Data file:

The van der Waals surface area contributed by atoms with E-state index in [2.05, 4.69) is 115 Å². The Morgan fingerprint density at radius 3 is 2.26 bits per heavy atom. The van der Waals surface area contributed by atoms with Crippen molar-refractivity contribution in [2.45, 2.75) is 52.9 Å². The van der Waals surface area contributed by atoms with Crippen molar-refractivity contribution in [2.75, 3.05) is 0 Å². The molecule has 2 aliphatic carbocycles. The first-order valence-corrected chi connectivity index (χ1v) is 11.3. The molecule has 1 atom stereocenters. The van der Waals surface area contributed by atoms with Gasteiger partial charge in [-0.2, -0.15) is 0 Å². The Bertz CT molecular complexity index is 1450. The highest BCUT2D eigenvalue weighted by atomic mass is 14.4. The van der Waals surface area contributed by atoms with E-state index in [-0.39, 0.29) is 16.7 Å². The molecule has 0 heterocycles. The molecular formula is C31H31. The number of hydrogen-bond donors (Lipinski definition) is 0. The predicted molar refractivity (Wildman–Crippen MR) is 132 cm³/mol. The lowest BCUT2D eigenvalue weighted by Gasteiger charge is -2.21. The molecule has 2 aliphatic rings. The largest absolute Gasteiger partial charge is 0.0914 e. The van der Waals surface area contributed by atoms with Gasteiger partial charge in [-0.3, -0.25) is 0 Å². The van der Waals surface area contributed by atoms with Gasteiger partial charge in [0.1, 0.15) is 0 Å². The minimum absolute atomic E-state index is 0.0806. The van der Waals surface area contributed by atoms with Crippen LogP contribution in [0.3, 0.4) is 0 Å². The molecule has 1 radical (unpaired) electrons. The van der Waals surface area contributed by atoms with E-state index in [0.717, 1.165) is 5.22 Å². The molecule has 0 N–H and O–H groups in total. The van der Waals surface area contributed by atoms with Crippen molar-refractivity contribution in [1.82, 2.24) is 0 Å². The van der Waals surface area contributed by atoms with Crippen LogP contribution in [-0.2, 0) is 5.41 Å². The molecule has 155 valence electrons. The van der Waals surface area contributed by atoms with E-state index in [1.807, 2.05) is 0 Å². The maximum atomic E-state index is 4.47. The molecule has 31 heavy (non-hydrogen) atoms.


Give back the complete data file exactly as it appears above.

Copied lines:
The van der Waals surface area contributed by atoms with E-state index in [2.05, 4.69) is 115 Å². The Morgan fingerprint density at radius 3 is 2.26 bits per heavy atom. The van der Waals surface area contributed by atoms with Crippen molar-refractivity contribution in [2.45, 2.75) is 52.9 Å². The van der Waals surface area contributed by atoms with Crippen molar-refractivity contribution in [2.75, 3.05) is 0 Å². The molecule has 2 aliphatic carbocycles. The first-order valence-corrected chi connectivity index (χ1v) is 11.3. The molecule has 1 atom stereocenters. The van der Waals surface area contributed by atoms with Gasteiger partial charge in [-0.2, -0.15) is 0 Å². The Bertz CT molecular complexity index is 1450. The highest BCUT2D eigenvalue weighted by atomic mass is 14.4. The van der Waals surface area contributed by atoms with E-state index in [-0.39, 0.29) is 16.7 Å². The molecule has 0 heterocycles. The molecular formula is C31H31. The number of hydrogen-bond donors (Lipinski definition) is 0. The predicted molar refractivity (Wildman–Crippen MR) is 132 cm³/mol. The lowest BCUT2D eigenvalue weighted by Gasteiger charge is -2.21. The molecule has 2 aliphatic rings. The largest absolute Gasteiger partial charge is 0.0914 e. The van der Waals surface area contributed by atoms with Gasteiger partial charge in [-0.3, -0.25) is 0 Å². The van der Waals surface area contributed by atoms with Gasteiger partial charge in [0.1, 0.15) is 0 Å². The minimum absolute atomic E-state index is 0.0806. The van der Waals surface area contributed by atoms with Crippen LogP contribution in [0.3, 0.4) is 0 Å². The molecule has 1 radical (unpaired) electrons. The van der Waals surface area contributed by atoms with E-state index in [0.717, 1.165) is 5.22 Å². The molecule has 0 N–H and O–H groups in total. The van der Waals surface area contributed by atoms with Crippen molar-refractivity contribution in [1.82, 2.24) is 0 Å². The van der Waals surface area contributed by atoms with Crippen LogP contribution in [-0.2, 0) is 5.41 Å². The molecule has 155 valence electrons. The van der Waals surface area contributed by atoms with E-state index in [1.807, 2.05) is 0 Å². The maximum atomic E-state index is 4.47. The molecule has 31 heavy (non-hydrogen) atoms.